Dashain (aka Bada Dashain or Vijaya Dashami) is the largest and longest Hindu festival, celebrated mainly in Nepal. The Dashain festival lasts for fifteen days and begins on the day of Ghatasthapana and finishes in the day of Kojagrat Purnima. Throughout the fifteen days, the Nepalese Hindus carry out many ceremonies and traditions as a community. The Dashain festival usually begins in October (Ashoj or Kartik in the Nepalese calendar) and is the longest public holiday in Nepal, All schools, offices and governmental offices are closed throughout the 15-day period of the festival!
The festival celebrates the various victories of Hindu Gods over Demons, such as lord Ram defeating Ravan in a duel and Goddess Durga defeating the buffalo-demon Mahisasur, as well as many other demons. The festival as a whole is the celebration of the triumph of good over evil and the stories are told throughout the ceremony to provide moral examples to the community.
Some of the activities throughout Dashain are having fiesta-style parties, enjoying home-cooked meals and flying kites, to represent freedom. The festival usually ties in with the end of the Monsoon season, and some natives believe flying kites will communicate to God to end the rainfall season! People sacrifice a lot of animals in this festival, most of which are the goats, sheep, chicken or buffaloes. The trend of sacrificing animals however, is changing towards fruits and vegetables, as the animals slaughter is nowhere mentioned in the Hindu scriptures and the animal right activists strongly condemn it. Some of they key days during Dashain are:
Day 1 (Ghatasthapana)
Ghatasthapana is the first day of Bada Dashain. A male family member will plant jamara (usually barley seeds) in moist sand. By the tenth day of the festival, the seeds will have grown to yellow grass, which is used with tika to bless people with prosperity and happiness.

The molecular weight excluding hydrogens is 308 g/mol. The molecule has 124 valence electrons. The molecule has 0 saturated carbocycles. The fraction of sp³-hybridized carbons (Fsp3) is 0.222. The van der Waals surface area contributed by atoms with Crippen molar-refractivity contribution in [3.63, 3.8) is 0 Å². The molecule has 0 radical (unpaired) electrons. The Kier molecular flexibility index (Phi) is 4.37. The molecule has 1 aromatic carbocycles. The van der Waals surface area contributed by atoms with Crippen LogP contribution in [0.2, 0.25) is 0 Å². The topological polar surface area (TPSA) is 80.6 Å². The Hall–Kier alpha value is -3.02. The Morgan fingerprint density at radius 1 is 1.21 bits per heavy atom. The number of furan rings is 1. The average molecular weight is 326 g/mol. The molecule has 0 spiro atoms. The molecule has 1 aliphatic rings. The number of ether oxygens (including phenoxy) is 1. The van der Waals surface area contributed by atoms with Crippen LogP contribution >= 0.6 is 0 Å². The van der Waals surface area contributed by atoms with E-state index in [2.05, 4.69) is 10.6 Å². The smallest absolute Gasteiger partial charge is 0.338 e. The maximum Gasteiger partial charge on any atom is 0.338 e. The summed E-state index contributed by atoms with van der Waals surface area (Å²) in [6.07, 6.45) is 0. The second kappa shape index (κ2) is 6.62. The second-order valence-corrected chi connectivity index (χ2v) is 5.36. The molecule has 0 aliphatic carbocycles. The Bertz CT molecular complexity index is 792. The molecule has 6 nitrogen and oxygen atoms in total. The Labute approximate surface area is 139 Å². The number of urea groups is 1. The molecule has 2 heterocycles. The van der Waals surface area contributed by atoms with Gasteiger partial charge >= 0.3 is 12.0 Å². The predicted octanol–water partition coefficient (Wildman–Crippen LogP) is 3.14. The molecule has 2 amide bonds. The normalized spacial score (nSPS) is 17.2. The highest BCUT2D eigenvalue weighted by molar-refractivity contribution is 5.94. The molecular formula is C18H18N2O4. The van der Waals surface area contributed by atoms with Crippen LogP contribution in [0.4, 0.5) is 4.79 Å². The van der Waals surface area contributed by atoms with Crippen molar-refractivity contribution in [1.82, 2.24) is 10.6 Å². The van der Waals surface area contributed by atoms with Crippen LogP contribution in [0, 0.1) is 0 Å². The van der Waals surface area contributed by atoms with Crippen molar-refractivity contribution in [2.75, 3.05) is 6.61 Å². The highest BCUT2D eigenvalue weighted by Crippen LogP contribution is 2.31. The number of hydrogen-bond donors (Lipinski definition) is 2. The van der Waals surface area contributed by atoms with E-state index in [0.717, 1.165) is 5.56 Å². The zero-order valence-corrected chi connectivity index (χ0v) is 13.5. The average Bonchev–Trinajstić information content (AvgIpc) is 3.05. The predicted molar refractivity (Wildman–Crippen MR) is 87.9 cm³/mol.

Day 7 (Fulpati)
The special essence of festival gets from this day. On this auspicious day, a military parade is organized at Hanuman Dhoka. The Nepal Army, Nepal Police, Civil Service, Band Music and Panchebaja also join the fulpati parade. People clean their houses and decorate their houses with flowers. Today (19th of Oct) is Fulpati, and most of the festivities in our homes we will be taking places today! In our Dhading home, the kids will be flying kites, playing on the traditional swing and finishing the day off with a barbeque and a trip to the cinema! The children from our Birgunj home will be starting the day with Puja (prayers), followed by kite flying and a trip to the Parwanipur market, where there will be a huge fair!
Day 8 (Maha Ashtami)
The festive will be continued as Maha Ashtami. Thousands of goats, sheep, buffaloes, ducks and hens are sacrificed in Goddess Temple almost from every home. In Newar Community, Kuchi Bhoe is prepared in which ritually people should eat two pathi of beaten rice including various types of dishes in a banana leaf.
Day 9 (Maha Nawami)
The ninth day of the festival is known as Maha Nawami. On this day, the Taleju Temple gates of Basantapur are accessible to the general public. Thousands of devotees go and pay respect to the goddess all along the day. This day is also known as Viswakarma day.
Day 10 (Tika/Vijaya Dashami)
The tenth day of festival is known as Vijaya Dashami or “Tika”. On this auspisous day, tika and jamara (which is sewn in day 1) are taken from elders and blessing is received including “Dakshin” (money). These festivities continue for four days till the rising of the full moon. During that period, family and relatives, who are live apart, meet each other and take blessings from the elders.
The first 10 days of Dashain celebrates the battles fought by the Gods/Goddesses. The following 5 days celebrates the victories and more fiesta-style parties are held during this period! We look forward to see how our kids in the home will be celebrating Dashain and we will be sure to show you all!
Sources used throughout this blog post include:
For more information on Dashain please see the links above. Thank you for reading this blog post and continuing to support Our Sansar!